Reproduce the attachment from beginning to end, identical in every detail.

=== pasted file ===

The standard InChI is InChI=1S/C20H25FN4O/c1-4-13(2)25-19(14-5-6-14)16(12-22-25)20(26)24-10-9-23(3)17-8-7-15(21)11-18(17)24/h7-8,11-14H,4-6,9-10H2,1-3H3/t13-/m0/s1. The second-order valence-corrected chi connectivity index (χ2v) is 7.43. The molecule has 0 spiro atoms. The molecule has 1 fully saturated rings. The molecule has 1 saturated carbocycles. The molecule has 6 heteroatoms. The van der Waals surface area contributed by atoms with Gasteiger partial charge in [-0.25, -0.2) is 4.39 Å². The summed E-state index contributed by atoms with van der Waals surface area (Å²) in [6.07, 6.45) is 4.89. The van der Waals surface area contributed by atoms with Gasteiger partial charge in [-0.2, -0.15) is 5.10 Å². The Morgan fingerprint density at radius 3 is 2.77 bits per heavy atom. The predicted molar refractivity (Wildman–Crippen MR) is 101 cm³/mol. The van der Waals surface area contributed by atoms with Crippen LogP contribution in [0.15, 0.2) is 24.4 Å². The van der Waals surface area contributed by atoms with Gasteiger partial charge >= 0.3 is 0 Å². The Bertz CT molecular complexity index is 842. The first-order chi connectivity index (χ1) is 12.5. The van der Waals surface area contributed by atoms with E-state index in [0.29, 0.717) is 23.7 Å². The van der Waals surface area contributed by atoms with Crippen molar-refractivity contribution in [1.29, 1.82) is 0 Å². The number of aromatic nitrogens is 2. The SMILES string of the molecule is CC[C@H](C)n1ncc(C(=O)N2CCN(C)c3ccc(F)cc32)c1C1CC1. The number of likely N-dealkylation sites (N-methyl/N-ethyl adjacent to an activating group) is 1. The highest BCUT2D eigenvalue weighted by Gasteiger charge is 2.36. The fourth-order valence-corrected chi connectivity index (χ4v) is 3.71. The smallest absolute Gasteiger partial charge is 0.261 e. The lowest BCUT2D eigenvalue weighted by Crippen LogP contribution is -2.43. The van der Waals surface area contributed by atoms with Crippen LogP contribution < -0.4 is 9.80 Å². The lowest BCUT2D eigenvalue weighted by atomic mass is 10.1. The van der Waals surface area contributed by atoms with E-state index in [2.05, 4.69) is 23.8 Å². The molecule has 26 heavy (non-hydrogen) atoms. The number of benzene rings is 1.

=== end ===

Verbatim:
The standard InChI is InChI=1S/C20H25FN4O/c1-4-13(2)25-19(14-5-6-14)16(12-22-25)20(26)24-10-9-23(3)17-8-7-15(21)11-18(17)24/h7-8,11-14H,4-6,9-10H2,1-3H3/t13-/m0/s1. The second-order valence-corrected chi connectivity index (χ2v) is 7.43. The molecule has 0 spiro atoms. The molecule has 1 fully saturated rings. The molecule has 1 saturated carbocycles. The molecule has 6 heteroatoms. The van der Waals surface area contributed by atoms with Gasteiger partial charge in [-0.25, -0.2) is 4.39 Å². The summed E-state index contributed by atoms with van der Waals surface area (Å²) in [6.07, 6.45) is 4.89. The van der Waals surface area contributed by atoms with Gasteiger partial charge in [-0.2, -0.15) is 5.10 Å². The Morgan fingerprint density at radius 3 is 2.77 bits per heavy atom. The predicted molar refractivity (Wildman–Crippen MR) is 101 cm³/mol. The van der Waals surface area contributed by atoms with Crippen LogP contribution in [0.15, 0.2) is 24.4 Å². The van der Waals surface area contributed by atoms with Gasteiger partial charge >= 0.3 is 0 Å². The Bertz CT molecular complexity index is 842. The first-order chi connectivity index (χ1) is 12.5. The van der Waals surface area contributed by atoms with E-state index in [0.29, 0.717) is 23.7 Å². The van der Waals surface area contributed by atoms with Crippen molar-refractivity contribution in [1.29, 1.82) is 0 Å². The number of aromatic nitrogens is 2. The SMILES string of the molecule is CC[C@H](C)n1ncc(C(=O)N2CCN(C)c3ccc(F)cc32)c1C1CC1. The number of likely N-dealkylation sites (N-methyl/N-ethyl adjacent to an activating group) is 1. The highest BCUT2D eigenvalue weighted by Gasteiger charge is 2.36. The fourth-order valence-corrected chi connectivity index (χ4v) is 3.71. The smallest absolute Gasteiger partial charge is 0.261 e. The lowest BCUT2D eigenvalue weighted by Crippen LogP contribution is -2.43. The van der Waals surface area contributed by atoms with Crippen LogP contribution < -0.4 is 9.80 Å². The lowest BCUT2D eigenvalue weighted by atomic mass is 10.1. The van der Waals surface area contributed by atoms with E-state index in [2.05, 4.69) is 23.8 Å². The molecule has 26 heavy (non-hydrogen) atoms. The number of benzene rings is 1.